Armed settlers: Roxanne Dunbar-Ortiz, ‘Settler Colonialism and the Second Amendment’, Monthly Review, 68, 8, 2018


Excerpt: The Anglo-American settlers’ violent break from Britain in the late eighteenth century paralleled their search-and-destroy annihilation of Delaware, Cherokee, Muskogee, Seneca, Mohawk, Shawnee, and Miami, during which they slaughtered families without distinction of age or gender, and expanded the boundaries of the thirteen colonies into unceded Native territories.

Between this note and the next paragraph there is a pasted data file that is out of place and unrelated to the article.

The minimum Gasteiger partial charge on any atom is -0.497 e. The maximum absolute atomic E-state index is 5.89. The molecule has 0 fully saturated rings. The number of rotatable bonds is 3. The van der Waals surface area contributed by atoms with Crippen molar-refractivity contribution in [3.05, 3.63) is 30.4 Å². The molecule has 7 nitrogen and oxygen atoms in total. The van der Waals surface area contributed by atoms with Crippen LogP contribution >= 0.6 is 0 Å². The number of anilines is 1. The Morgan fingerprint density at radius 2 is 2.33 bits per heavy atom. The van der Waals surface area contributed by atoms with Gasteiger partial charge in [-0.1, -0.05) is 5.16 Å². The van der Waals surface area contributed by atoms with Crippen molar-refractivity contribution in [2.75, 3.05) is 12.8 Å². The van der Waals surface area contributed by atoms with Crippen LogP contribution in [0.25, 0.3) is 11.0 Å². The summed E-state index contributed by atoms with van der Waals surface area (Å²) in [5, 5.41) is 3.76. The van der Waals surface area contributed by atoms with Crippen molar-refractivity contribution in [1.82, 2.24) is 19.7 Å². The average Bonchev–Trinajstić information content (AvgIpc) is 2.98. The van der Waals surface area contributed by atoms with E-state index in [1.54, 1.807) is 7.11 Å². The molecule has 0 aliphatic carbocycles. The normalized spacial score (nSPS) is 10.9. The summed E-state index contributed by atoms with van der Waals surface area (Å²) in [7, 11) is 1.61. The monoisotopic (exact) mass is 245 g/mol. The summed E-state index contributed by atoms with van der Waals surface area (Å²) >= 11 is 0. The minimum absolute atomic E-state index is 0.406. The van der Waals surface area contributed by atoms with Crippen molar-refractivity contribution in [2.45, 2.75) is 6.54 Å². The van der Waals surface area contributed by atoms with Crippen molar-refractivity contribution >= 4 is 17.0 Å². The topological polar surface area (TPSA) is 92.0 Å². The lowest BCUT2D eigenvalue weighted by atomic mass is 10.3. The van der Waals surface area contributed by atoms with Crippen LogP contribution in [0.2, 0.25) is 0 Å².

The Declaration of Independence of 1776 symbolizes the beginning of the “Indian Wars” and “westward movement” that continued across the continent for another century of unrelenting U.S. wars of conquest. That was the goal of independence, with both the seasoned Indian killers of the Revolutionary Army and white settler-rangers/militias using extreme violence against Indigenous noncombatants with the goal of total domination. These forces were met with resistance movements and confederations identified with leaders such as Buckongeahelas of the Delaware; Alexander McGillivray of the Muskogee-Creek; Little Turtle and Blue Jacket of the Miami-Shawnee alliance; Joseph Brant of the Mohawk; and Cornplanter of the Seneca; as well as the great Tecumseh and the Shawnee-led confederation in the Ohio Valley. Without their sustained resistance, the intended genocide would have been complete; the eastern half of the continent was “ethnically cleansed” of Native nations by 1850, through forced relocation to “Indian Territory” west of the Mississippi.

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